You may not like your physical appearance when you look in the mirror. You may think you have some “extras” or you may think “I would look better if I lost a few pounds”. Your appetite may not be the same every day, or you may want to eat more at some moments. I have news for you: An eating disorder is much more than all this.

Eating disorders are not loss of appetite or overeating. This disease, which usually occurs with severe unhealthy eating habits and seriously affects the social life, psychological and physical health of the person, can lead to death if not diagnosed and treated.

Contrary to the perception that “eating disorders are only seen in women” in the society, this disease can affect people of all ages, genders and/or races and all weights to the same extent. Although it usually occurs during adolescence or early adulthood, it is not limited to this period. Eating disorders are often related to eating, weight, body image, or concerns about certain foods. People suffering from this condition may resort to behaviors such as restrictive eating, excessive exercise, laxatives, or self-vomiting in order not to gain weight or look “perfect”. Although the person tries to prevent these behaviors, getting rid of this situation is not as easy as it seems.

While there are many disorders associated with disordered eating behavior, the three most common types are Anorexia Nervosa, Bulimia Nervosa, and Binge Eating Disorder.

1) Anorexia Nervosa

Anorexia Nervosa (AN) is a psychological and physiological disease defined as self-starving and weight loss efforts, excessive fear associated with weight gain and obesity, and behaviors that will prevent weight gain, resulting in low weight inappropriately for one’s own development level. The Body Mass Index (BMI), calculated according to the weight/height ratio, is below 18.5 in people with anorexia. But someone who still appears to be at a “healthy” weight may suffer from AN. People with AN go on a diet for fear of gaining weight or becoming fat. Although people with anorexia say that they have no problems with their weight, their behavior is quite the opposite. For example, they may only eat very low-calorie foods or make themselves throw up after eating.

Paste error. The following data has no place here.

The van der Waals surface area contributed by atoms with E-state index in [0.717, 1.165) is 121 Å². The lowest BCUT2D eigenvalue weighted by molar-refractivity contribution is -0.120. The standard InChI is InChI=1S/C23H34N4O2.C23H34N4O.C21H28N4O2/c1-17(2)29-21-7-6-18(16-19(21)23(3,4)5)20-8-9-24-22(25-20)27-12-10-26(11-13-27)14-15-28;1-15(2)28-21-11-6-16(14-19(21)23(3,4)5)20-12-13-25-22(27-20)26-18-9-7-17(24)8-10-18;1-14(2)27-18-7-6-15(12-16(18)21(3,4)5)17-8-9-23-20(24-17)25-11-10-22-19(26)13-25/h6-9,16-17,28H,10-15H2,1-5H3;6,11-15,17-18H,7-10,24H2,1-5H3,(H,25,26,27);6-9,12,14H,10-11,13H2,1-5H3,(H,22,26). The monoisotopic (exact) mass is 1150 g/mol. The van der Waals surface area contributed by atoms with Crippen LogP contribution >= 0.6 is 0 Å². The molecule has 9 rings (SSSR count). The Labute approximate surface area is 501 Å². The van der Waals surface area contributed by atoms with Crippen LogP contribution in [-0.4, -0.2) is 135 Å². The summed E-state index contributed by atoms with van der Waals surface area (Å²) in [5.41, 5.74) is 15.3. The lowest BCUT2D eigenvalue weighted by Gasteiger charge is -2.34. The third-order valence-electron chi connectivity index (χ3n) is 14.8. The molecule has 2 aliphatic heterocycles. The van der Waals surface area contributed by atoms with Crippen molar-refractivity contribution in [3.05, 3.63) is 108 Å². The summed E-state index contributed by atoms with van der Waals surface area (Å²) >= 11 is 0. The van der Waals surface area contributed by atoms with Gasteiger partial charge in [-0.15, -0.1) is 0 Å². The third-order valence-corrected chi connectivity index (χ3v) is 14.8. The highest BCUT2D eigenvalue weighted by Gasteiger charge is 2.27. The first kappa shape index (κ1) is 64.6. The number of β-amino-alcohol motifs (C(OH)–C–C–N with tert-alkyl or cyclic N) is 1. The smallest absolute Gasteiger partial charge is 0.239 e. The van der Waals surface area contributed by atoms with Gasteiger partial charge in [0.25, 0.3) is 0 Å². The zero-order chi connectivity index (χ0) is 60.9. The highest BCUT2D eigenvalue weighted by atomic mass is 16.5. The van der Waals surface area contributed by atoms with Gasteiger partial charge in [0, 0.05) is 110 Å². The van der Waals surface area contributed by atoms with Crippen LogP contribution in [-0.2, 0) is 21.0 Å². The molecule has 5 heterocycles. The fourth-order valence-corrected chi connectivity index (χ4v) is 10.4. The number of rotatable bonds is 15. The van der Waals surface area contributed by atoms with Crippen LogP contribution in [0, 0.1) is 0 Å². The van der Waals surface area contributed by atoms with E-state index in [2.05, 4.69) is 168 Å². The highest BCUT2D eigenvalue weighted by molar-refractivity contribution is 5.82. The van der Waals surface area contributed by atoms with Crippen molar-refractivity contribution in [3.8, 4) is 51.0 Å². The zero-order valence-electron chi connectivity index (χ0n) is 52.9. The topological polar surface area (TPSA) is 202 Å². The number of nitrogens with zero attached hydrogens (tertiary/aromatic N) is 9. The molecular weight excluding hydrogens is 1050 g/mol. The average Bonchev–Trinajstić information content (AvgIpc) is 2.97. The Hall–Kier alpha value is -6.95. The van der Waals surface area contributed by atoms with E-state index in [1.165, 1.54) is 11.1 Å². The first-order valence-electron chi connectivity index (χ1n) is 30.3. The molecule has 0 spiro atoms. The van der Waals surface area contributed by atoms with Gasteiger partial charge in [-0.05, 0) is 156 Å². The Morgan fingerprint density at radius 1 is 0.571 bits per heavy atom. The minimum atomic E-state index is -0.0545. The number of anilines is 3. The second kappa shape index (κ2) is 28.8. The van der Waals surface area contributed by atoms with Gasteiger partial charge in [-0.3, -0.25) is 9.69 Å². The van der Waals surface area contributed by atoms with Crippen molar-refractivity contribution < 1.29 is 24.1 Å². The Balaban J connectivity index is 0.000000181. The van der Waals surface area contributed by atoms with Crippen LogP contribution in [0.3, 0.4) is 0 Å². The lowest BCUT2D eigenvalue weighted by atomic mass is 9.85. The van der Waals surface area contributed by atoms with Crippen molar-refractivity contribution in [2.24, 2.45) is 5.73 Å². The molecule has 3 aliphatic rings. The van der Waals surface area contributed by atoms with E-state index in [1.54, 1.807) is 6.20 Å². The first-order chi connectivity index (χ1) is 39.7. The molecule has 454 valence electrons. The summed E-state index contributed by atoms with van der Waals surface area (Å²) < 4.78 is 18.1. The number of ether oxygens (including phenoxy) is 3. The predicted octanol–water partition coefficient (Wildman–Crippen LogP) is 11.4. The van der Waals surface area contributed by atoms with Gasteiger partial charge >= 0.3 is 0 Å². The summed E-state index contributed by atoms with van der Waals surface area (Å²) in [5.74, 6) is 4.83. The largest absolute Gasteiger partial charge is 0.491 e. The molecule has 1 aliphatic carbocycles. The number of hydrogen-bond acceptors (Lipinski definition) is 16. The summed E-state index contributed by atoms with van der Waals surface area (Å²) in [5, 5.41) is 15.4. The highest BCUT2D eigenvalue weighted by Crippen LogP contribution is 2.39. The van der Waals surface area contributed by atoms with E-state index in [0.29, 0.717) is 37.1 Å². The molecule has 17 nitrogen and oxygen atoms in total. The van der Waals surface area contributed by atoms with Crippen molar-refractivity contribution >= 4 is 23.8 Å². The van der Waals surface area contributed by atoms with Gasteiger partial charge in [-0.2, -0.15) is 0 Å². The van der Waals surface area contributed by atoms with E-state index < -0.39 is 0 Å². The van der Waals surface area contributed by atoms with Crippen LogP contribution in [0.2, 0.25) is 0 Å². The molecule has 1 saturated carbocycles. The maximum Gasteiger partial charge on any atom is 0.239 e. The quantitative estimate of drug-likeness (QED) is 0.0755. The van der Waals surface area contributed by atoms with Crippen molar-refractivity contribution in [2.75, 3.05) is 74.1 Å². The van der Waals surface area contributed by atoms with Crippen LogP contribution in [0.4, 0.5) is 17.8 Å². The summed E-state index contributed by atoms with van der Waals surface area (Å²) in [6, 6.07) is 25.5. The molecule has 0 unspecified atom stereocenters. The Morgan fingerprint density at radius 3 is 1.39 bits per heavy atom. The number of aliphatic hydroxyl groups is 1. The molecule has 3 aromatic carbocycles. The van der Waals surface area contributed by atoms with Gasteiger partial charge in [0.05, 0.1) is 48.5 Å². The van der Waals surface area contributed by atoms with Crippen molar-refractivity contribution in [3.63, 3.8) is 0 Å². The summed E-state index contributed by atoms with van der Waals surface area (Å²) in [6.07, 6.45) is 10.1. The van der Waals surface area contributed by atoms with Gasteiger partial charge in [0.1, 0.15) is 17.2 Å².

2) Bulimia Nervosa

Bulimia nervosa (BN) is defined as consuming a large amount of food (for example, 4 plates of pasta) in a short time that a normal person cannot eat and then making oneself throw up, using laxatives, exercising excessively, fasting to compensate for this overeating. People cannot control what they eat in the binge-eating part, and they feel shame and embarrassment. As with other types of eating disorders, people have unrealistic thoughts about their body image.

3) Binge Eating Disorder

People with binge eating disorder lose control over a very short period of time, as in the binge-eating episode in bulimia nervosa, and eat much more than they normally should. What distinguishes this disease from others is that people do not engage in any behavior to compensate for this overeating. When this binge-eating behavior becomes chronic, it can cause many medical diseases such as diabetes, obesity, and hypertension.

Although it is a challenging and long process, it is not impossible to get rid of an eating disorder. If you are experiencing similar symptoms in yourself or someone close to you, please consult a mental health professional.

If you think that you can benefit from professional support on this issue you can reach out here.

Ezgi Nur Budak has a bachelor’s degree in psychology and is an intern at Willingness who keen on health related concepts.


American Psychiatric Association. (2013). Diagnostic and statistical manual of mental disorders (5th ed.)

Guarda, M.D., A. (2021). What Are Eating Disorders?. Retrieved 22 July 2021, from

Rittenhouse, MS, LPC, NCC, M. (2018). What is an Eating Disorder: Types, Symptoms, Risks, and Causes. Eating Disorder Hope. Retrieved 22 July 2021, from